Complete Angler


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[002851] Walton, Izaak and Cotton, Charles. The Complete Angler, or Contemplative Man’s Recreation: Being A Discourse on Rivers, Fish-Ponds, Fish, and Fishing. ill. Audinet, Philip. London: Samuel Bagster, 1815. Second Edition Thus. 8vo. Full Morocco. Very Good. [11], 12-514pp, [20]. Later, probably early twentieth century, full morocco, raised bands, spine in six panels, title in gilt to second panel, authors to third, remaining panels with double fillet border and central device in gilt, covers with single fillet border surrounding a frame made up of a repeated flower head tool, single fillet to edges, with two double fillet borders to inner edges with flower head corner pieces, a.e.g.

Very slightly rubbed to extremities, but generally bright and clean. Internally some occasional light off setting from the engravings, one or two spots of foxing, frontispiece foxed and lightly water stained to foot, but otherwise generally quite clean, R5 with closed tear across width of page, catching text but with no loss of sense.

Housed in a cloth drop back box, lightly faded and worn.

With fifty engravings, facsimiles and maps as called for, fourteen full-page, Wordsworth’s Written Upon a Blank Leaf in The Complete Angler, is written on a blank leaf in this Complete Angler before the half-title, and bound in after the title of part two is an earlier engraved broadside, browned to edges and trimmed with a piece excised from the left hand side at the head to facilitate folding, called The Anglers Assistant being an Epitome of Ye Whole Art of Angling, published by M.[arshall] Sheepy, c.1750 (Harvard only in ESTC). For Sheepy see Plomer’s Dictionary of Printers and Booksellers, 1726-1775, page 226.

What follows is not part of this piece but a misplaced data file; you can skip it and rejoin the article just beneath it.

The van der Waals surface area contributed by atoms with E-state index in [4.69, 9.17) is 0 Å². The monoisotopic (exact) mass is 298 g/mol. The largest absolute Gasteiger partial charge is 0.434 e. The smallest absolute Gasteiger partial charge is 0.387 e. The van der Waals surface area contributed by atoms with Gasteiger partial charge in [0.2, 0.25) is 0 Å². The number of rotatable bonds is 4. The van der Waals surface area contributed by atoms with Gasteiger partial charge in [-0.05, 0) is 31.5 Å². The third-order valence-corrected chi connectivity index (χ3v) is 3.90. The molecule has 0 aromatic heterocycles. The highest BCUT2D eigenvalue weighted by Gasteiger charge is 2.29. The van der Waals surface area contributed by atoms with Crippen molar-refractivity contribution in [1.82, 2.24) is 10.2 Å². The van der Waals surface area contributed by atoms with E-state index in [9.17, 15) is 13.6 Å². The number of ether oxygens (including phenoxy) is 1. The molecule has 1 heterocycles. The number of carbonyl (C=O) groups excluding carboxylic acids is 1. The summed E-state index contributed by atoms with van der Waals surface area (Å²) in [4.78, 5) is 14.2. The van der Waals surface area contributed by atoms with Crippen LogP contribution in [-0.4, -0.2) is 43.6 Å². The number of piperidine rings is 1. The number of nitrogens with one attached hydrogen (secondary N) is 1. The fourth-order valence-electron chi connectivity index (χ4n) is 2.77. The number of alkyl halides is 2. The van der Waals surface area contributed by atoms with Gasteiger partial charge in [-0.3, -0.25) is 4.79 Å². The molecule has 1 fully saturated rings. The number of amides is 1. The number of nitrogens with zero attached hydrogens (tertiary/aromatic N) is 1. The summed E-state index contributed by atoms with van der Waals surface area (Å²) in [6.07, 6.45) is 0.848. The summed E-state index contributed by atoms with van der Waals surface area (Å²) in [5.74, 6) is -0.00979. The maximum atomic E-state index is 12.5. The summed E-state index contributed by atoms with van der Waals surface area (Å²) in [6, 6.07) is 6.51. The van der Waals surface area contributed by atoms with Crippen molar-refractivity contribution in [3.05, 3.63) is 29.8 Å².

Binding is by, or more likely for, [George Thomas] Bagguley (b. 1860) of Newcastle-Under-Lyme. Nixon, in British Bookbindings Presented by Kenneth H. Oldaker to the Chapter Library of Westminster Abbey, notes that the “firm of Bagguley always appears in the Staffordshire Directory from 1892 until 1940 as booksellers and not bookbinders, and there is no reason to believe that the head of the firm had ever learned to bind. But he did employ a bookbinder and the bindings signed with the name Bagguley were carried out on his premises” (Nixon, page 126).

Maggs Catalogue 1212, notes that Bagguley bindings “are often of the highest quality, as Bagguley employed a number of the best finishers” (Maggs 1212, Part II, page 166) Bagguley also patented a process he termed “Sutherland Bindings” after the Duchess of Sutherland, which involved colour and gilt tooling on vellum doublures.

The second Bagster edition. Westwood and Satchell, pages 224-225, noting that the “engravings of fish are a fresh series and the ‘present editor’ was Henry Ellis of the British Museum”; Wood, pages 38-39 and Horne 21, “one of the most handsome of the early Anglers” (Horne, page 37); Wellcome V:381 (for the 1808 Bagster edition)